Hayden - Biography
By Marcus Kagler
Canadian singer/songwriter Hayden came about at a time when indie folk wasn’t exactly in vogue for indie rock enthusiasts. Entering the scene in the mid-90’s when Pavement was still the norm and indie rock as a genre was still relatively buried in college scenes, Hayden began releasing lo-fi folk based music with hints of alternative rock flavors. Unlike most of the vapid folk pop artists populating the mid-90’s, Hayden’s unique sound was characterized by stark and haunting arrangements accompanied by a sepia toned vocal growl definitely not meant for a mainstream obsessed with Jewel’s brand of overbearing sentimentality. Born as Paul Hayden Desser on February 12, 1971 and hailing from the greater Toronto area of Canada, Desser began releasing an eerie blend of grunge, country, and folk under the moniker Hayden after graduating from Ryerson University in 1993. The debut cassette only full length, In September (1994 Paul Records/Hardwood Records) largely featured early versions of material Hayden would re-record for his official album, Everything I Long For (1995), self released on his own Hardwood imprint. Simultaneously boasting better production values yet reveling in a lo-fi indie aesthetic, Everything I Long For garnered Hayden a moderate amount of national attention, an opening tour slot for indie godfathers Guided By Voices, and the ear of Outpost Records, a subsidiary of the Geffen label, who signed Hayden in 1996.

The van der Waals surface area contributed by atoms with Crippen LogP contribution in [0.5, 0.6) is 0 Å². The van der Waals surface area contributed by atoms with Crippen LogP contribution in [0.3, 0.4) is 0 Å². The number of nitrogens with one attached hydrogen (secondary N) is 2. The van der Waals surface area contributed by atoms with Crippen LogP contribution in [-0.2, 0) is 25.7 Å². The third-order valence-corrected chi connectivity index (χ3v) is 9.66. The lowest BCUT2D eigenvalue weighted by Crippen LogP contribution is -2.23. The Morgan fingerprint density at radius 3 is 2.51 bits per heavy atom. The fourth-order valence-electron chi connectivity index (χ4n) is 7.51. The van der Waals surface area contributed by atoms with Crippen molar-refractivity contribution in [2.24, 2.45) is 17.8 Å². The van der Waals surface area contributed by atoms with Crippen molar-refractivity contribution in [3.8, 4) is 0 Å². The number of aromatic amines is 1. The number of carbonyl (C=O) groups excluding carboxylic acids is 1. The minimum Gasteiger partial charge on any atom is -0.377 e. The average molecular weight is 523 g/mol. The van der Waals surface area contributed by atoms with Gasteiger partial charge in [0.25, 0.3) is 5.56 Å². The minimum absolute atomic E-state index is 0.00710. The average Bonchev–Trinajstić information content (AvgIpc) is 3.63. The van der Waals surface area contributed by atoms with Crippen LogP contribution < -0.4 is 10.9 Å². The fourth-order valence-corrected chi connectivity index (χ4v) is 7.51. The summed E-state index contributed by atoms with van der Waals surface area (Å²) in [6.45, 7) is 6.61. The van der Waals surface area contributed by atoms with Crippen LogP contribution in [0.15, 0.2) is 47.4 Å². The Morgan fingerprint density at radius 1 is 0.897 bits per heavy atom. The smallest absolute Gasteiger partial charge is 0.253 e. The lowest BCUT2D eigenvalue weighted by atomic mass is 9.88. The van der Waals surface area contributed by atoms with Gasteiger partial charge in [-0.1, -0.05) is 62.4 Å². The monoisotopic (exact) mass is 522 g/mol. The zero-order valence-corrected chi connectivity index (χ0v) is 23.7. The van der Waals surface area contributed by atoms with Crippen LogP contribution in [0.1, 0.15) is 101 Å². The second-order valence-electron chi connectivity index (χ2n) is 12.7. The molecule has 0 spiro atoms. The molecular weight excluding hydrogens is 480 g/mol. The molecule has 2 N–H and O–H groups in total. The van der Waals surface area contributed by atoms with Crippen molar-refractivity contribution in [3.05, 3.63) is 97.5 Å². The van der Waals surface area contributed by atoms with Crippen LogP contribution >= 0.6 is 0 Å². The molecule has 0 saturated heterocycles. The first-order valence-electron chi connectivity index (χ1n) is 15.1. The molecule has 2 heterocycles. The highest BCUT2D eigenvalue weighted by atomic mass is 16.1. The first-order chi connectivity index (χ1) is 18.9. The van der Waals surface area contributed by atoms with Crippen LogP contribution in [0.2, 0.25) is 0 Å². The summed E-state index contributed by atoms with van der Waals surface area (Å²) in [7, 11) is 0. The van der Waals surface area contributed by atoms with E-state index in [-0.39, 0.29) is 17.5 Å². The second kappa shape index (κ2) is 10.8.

After releasing the intimate stripped down EP, Moving Careful (1997 Sonic Union), Hayden returned with his first major label debut, The Closer I Get (1998 Outpost). Criticized for its overt similarities to Everything I Long For only with a more accessible rock bent, the album wasn’t the crossover hit the label was hoping for. Outpost folded the following year and Hayden was subsequently dropped. After a three year hiatus he returned with an even quieter, more intimate folk style and a new full length, Skyscraper National Park (2001) again released on his Hardwood imprint. Originally limited to a pressing of 100 copies with handmade packaging by Hayden himself, the album was recorded with friends without the intention of being released publically. Demand was surprisingly high and an additional 1,500 copies were pressed to be sold for a Canadian tour. Skyscraper National Park was eventually released internationally by various labels throughout 2002, garnering Hayden some of the strongest reviews of his career. Hayden supported the U.S. release of Skyscraper National Park with an in-store performance at Amoeba San Francisco on May 7, 2002. He subsequently performed an entire North American tour solo, armed only with an acoustic guitar. The resulting double disc live album, Live from Convocation Hall (2002 Badman) was recorded in his hometown of Toronto and features stripped down acoustic versions of tracks spanning his entire career.
Hayden made his second Amoeba San Francisco in-store appearance on May 15, 2004 in support of his fourth full length, Elk Lake Serenade (2004 Badman). Universally regarded as the quintessential Hayden album, Elk Lake Serenade’s stripped down aesthetic paired with Desser’s insightful lyrics and subtle strings garnered Hayden numerous comparisons to Neil Young and Beck at their most intimate and inspired. After another three year hiatus, Hayden returned with the lush yet personal, In Field & Town (2008 Spunk), which built on his winning indie folk formula by adding more eclectic instrumentation to the mix.